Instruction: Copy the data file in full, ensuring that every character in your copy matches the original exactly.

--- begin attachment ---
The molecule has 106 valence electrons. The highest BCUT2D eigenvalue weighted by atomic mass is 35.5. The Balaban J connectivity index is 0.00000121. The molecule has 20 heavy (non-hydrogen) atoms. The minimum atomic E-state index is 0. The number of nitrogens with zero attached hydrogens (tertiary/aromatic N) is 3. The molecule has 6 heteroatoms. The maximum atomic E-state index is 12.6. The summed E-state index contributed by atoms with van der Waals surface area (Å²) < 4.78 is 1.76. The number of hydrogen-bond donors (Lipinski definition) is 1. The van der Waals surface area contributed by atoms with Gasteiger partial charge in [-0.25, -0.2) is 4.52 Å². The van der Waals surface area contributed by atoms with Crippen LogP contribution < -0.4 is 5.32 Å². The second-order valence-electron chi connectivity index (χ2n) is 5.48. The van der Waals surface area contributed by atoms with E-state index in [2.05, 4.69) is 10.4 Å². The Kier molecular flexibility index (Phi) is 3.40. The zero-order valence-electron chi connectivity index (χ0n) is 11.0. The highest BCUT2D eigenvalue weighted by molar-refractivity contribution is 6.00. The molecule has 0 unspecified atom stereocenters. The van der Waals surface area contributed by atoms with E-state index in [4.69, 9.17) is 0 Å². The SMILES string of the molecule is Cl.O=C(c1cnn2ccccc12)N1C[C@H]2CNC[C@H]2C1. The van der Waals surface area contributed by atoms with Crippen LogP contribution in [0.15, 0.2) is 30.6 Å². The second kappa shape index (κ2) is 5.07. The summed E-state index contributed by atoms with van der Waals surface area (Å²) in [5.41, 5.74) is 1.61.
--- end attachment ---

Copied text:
The molecule has 106 valence electrons. The highest BCUT2D eigenvalue weighted by atomic mass is 35.5. The Balaban J connectivity index is 0.00000121. The molecule has 20 heavy (non-hydrogen) atoms. The minimum atomic E-state index is 0. The number of nitrogens with zero attached hydrogens (tertiary/aromatic N) is 3. The molecule has 6 heteroatoms. The maximum atomic E-state index is 12.6. The summed E-state index contributed by atoms with van der Waals surface area (Å²) < 4.78 is 1.76. The number of hydrogen-bond donors (Lipinski definition) is 1. The van der Waals surface area contributed by atoms with Gasteiger partial charge in [-0.25, -0.2) is 4.52 Å². The van der Waals surface area contributed by atoms with Crippen LogP contribution < -0.4 is 5.32 Å². The second-order valence-electron chi connectivity index (χ2n) is 5.48. The van der Waals surface area contributed by atoms with E-state index in [2.05, 4.69) is 10.4 Å². The Kier molecular flexibility index (Phi) is 3.40. The zero-order valence-electron chi connectivity index (χ0n) is 11.0. The highest BCUT2D eigenvalue weighted by molar-refractivity contribution is 6.00. The molecule has 0 unspecified atom stereocenters. The van der Waals surface area contributed by atoms with E-state index in [4.69, 9.17) is 0 Å². The SMILES string of the molecule is Cl.O=C(c1cnn2ccccc12)N1C[C@H]2CNC[C@H]2C1. The van der Waals surface area contributed by atoms with Crippen LogP contribution in [0.15, 0.2) is 30.6 Å². The second kappa shape index (κ2) is 5.07. The summed E-state index contributed by atoms with van der Waals surface area (Å²) in [5.41, 5.74) is 1.61.